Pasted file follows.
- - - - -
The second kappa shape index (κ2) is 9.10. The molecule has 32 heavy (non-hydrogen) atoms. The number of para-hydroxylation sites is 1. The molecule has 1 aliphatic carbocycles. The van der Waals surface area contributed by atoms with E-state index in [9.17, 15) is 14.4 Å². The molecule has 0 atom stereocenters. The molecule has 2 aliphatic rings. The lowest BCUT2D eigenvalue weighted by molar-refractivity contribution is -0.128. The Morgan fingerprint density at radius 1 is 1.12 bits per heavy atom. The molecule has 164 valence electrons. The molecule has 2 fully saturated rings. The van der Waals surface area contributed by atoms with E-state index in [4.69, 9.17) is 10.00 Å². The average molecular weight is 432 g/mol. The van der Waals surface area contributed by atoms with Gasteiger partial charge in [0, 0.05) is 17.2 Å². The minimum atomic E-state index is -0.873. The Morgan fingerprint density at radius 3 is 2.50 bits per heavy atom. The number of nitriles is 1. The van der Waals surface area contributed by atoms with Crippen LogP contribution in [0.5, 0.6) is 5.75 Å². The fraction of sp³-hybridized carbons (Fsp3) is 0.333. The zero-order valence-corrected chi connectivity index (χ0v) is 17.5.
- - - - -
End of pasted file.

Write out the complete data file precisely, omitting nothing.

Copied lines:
The second kappa shape index (κ2) is 9.10. The molecule has 32 heavy (non-hydrogen) atoms. The number of para-hydroxylation sites is 1. The molecule has 1 aliphatic carbocycles. The van der Waals surface area contributed by atoms with E-state index in [9.17, 15) is 14.4 Å². The molecule has 0 atom stereocenters. The molecule has 2 aliphatic rings. The lowest BCUT2D eigenvalue weighted by molar-refractivity contribution is -0.128. The Morgan fingerprint density at radius 1 is 1.12 bits per heavy atom. The molecule has 164 valence electrons. The molecule has 2 fully saturated rings. The van der Waals surface area contributed by atoms with E-state index in [4.69, 9.17) is 10.00 Å². The average molecular weight is 432 g/mol. The van der Waals surface area contributed by atoms with Gasteiger partial charge in [0, 0.05) is 17.2 Å². The minimum atomic E-state index is -0.873. The Morgan fingerprint density at radius 3 is 2.50 bits per heavy atom. The number of nitriles is 1. The van der Waals surface area contributed by atoms with Crippen LogP contribution in [0.5, 0.6) is 5.75 Å². The fraction of sp³-hybridized carbons (Fsp3) is 0.333. The zero-order valence-corrected chi connectivity index (χ0v) is 17.5.